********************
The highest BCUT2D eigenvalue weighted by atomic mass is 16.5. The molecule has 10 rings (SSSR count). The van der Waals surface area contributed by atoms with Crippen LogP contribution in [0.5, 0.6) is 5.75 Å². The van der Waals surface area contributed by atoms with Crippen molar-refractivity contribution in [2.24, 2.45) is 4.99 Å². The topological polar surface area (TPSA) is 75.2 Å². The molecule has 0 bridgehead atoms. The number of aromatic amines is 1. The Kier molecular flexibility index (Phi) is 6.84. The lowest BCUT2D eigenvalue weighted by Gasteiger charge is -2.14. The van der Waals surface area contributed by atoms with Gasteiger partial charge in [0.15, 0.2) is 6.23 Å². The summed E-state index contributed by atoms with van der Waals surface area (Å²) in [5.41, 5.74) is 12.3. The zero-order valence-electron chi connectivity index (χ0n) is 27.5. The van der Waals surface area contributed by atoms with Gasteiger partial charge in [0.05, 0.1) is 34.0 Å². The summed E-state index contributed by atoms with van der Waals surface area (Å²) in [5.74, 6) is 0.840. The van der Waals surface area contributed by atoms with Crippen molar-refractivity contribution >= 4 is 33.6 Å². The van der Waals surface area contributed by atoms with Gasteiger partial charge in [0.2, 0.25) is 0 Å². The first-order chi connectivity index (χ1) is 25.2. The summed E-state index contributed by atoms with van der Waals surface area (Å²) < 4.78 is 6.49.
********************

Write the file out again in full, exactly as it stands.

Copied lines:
The highest BCUT2D eigenvalue weighted by atomic mass is 16.5. The molecule has 10 rings (SSSR count). The van der Waals surface area contributed by atoms with Crippen LogP contribution in [0.5, 0.6) is 5.75 Å². The van der Waals surface area contributed by atoms with Crippen molar-refractivity contribution in [2.24, 2.45) is 4.99 Å². The topological polar surface area (TPSA) is 75.2 Å². The molecule has 0 bridgehead atoms. The number of aromatic amines is 1. The Kier molecular flexibility index (Phi) is 6.84. The lowest BCUT2D eigenvalue weighted by Gasteiger charge is -2.14. The van der Waals surface area contributed by atoms with Gasteiger partial charge in [0.15, 0.2) is 6.23 Å². The summed E-state index contributed by atoms with van der Waals surface area (Å²) in [5.41, 5.74) is 12.3. The zero-order valence-electron chi connectivity index (χ0n) is 27.5. The van der Waals surface area contributed by atoms with Gasteiger partial charge in [0.05, 0.1) is 34.0 Å². The summed E-state index contributed by atoms with van der Waals surface area (Å²) in [5.74, 6) is 0.840. The van der Waals surface area contributed by atoms with Crippen molar-refractivity contribution >= 4 is 33.6 Å². The van der Waals surface area contributed by atoms with Gasteiger partial charge in [0.2, 0.25) is 0 Å². The first-order chi connectivity index (χ1) is 25.2. The summed E-state index contributed by atoms with van der Waals surface area (Å²) < 4.78 is 6.49.